Regine King

Associate Professor

Calgary Campus

Contact information


MacKimmie Tower : MT329


  • S2021 - SOWK 557.46 - Selected Topics: Contexts for Practice (AntiColonialAntiRacistPraxis)
  •  F2021 - SOWK 555.55 - Selected Topics: Practice with Selected Populations (AfricentricPerspectivesinSW)

view past courses

Research and Teaching Activities

Research areas

  • Immigrant, Refugee, Ethno-Cultural, and Racialized Groups
  • Health, Mental Health and Wellness
  • Indigenous Peoples
  • International
  • Research Methods

Research and Scholarly Activity

Dr. King’s research and scholarly activities have focused on psychosocial healing processes in post-genocide Rwanda, social work education in Rwanda, and cross-cultural refugee mental health in Canada. Her doctoral SSHRC-funded project became a baseline for ongoing longitudinal critical ethnographic research documenting processes of individual healing and social transformation in post-genocide Rwanda. Dr. King recently obtained a SSHRC-Insight Development Grant to continue the documentation process of these stories through visual oral history methods, in partnership with two Rwandan universities. Dr. King has collaborated with national and international social researchers to advance indigenous knowledge in social work education. They recently completed a SSHRC Partnership Development Project that synthesized local and international social work theory and practice in Rwanda. Dr. King has conducted research among refugees and immigrants in Toronto and Winnipeg with the aim to promote cross-cultural mental interventions and reconciliation in the social mosaic of Canada. In collaboration with a colleague from Community Health Medicine, University of Manitoba, Dr. King is currently leading a participatory action research on structural factors that influence HIV infection and prevention among female sex workers in Kenya. Dr.  King’s research contributions have generated interest in Canada as our country seeks ways to implement the calls to action of the Truth and Reconciliation Commission. She was invited recently to join a federal cross-cultural roundtable on issues of public safety. Her other scholarly work includes reviews of manuscripts for social work and interdisciplinary journals. She is currently a member of the editorial team of the Journal of Indigenous Social Development.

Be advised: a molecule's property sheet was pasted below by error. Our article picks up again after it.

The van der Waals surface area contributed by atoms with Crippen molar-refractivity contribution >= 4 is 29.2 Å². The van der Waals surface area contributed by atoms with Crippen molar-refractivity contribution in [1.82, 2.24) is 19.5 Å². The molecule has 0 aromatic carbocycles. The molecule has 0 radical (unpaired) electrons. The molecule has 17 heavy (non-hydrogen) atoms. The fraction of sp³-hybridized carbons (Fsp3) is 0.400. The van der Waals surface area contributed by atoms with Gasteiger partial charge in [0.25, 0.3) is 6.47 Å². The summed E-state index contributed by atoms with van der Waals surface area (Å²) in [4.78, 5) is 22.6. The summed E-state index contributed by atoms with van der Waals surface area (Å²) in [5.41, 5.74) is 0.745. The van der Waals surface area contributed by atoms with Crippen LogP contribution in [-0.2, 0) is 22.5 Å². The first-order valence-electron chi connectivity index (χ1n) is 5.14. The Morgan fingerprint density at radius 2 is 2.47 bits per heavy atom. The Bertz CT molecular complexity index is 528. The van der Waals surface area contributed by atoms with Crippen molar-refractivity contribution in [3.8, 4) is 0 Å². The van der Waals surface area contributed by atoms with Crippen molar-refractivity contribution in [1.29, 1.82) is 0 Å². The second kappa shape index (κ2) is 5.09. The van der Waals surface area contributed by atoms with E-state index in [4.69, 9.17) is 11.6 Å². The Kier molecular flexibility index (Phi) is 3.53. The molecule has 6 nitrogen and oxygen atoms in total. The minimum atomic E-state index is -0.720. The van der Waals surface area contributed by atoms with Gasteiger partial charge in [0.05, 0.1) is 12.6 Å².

Current Research

  • King, R.; Hakizimana, E., Bishyanuka, J., & Kamuzinzi (2017-2019). The true healing is healing together. Lessons about healing and reconciliation processes in post-genocide Rwanda, funded by SSHRC Insight Development Grant —$59,001
  • King, R. & Lorway, R. (2017-2019). Examining structural factors and approaches that influence sexual risk-taking practices among female sex workers in Nairobi, funded by the University of Manitoba Collaborative Research Program—$ 24,975
  • King, R.; Hakizimana, E., Bishyanuka, J., & Kamuzinzi True healing is healing together: Lessons about reconciliation processes in post-genocide Rwanda (2016-2017), pilot study  funded by the Hawthorne Charitable Foundation—$15,000 


Dr. Régine U. King is an Associate Professor in the Faculty of Social Work, University of Calgary and an Adjunct Professor in the Faculty of Social Work, University of Manitoba. Dr. King has a Bachelor of Education (Social Sciences of Education) from the National University of Rwanda, a Master of Education (M.Ed.) in Counseling Psychology and Community Development and a Ph.D. in Social Work from the University of Toronto. Dr. King also has post-doctoral training in social aetiology of mental illness (Centre for Addiction and Mental Health), University of Toronto. Dr. King’s research interests focus on psychosocial processes involving survivors of organized and structural violence, including approaches to cross-cultural mental health, and forgiveness and reconciliation among survivors of organized violence (mainly refugees and those who resettle in post-conflict settings). Dr. King’s transnational research interests are rooted in her extensive practice experience in community-based mental health organizations in Canada and Rwanda. As a community-based researcher, Dr. King has used narrative inquiry, oral history, and interpretive research methods. She is very concerned about social inequities, social justice, human rights, and means to prevent violence.